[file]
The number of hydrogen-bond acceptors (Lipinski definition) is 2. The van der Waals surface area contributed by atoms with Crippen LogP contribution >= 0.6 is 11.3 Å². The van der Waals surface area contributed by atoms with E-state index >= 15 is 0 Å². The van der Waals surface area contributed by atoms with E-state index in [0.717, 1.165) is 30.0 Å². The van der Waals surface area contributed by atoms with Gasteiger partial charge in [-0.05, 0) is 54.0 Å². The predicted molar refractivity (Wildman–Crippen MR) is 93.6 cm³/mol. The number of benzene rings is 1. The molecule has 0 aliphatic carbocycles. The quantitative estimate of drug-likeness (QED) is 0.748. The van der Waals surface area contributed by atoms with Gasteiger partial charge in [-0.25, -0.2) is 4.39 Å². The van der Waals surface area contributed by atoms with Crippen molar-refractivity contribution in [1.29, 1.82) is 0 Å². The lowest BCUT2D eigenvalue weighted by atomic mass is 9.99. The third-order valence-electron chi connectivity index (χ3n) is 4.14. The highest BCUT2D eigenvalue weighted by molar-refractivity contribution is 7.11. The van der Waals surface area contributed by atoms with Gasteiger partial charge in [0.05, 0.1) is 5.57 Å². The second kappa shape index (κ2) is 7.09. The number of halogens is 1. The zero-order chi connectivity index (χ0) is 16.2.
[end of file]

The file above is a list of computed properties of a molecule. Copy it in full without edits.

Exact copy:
The number of hydrogen-bond acceptors (Lipinski definition) is 2. The van der Waals surface area contributed by atoms with Crippen LogP contribution >= 0.6 is 11.3 Å². The van der Waals surface area contributed by atoms with E-state index >= 15 is 0 Å². The van der Waals surface area contributed by atoms with E-state index in [0.717, 1.165) is 30.0 Å². The van der Waals surface area contributed by atoms with Gasteiger partial charge in [-0.05, 0) is 54.0 Å². The predicted molar refractivity (Wildman–Crippen MR) is 93.6 cm³/mol. The number of benzene rings is 1. The molecule has 0 aliphatic carbocycles. The quantitative estimate of drug-likeness (QED) is 0.748. The van der Waals surface area contributed by atoms with Gasteiger partial charge in [-0.25, -0.2) is 4.39 Å². The van der Waals surface area contributed by atoms with Crippen molar-refractivity contribution in [1.29, 1.82) is 0 Å². The lowest BCUT2D eigenvalue weighted by atomic mass is 9.99. The third-order valence-electron chi connectivity index (χ3n) is 4.14. The highest BCUT2D eigenvalue weighted by molar-refractivity contribution is 7.11. The van der Waals surface area contributed by atoms with Gasteiger partial charge in [0.05, 0.1) is 5.57 Å². The second kappa shape index (κ2) is 7.09. The number of halogens is 1. The zero-order chi connectivity index (χ0) is 16.2.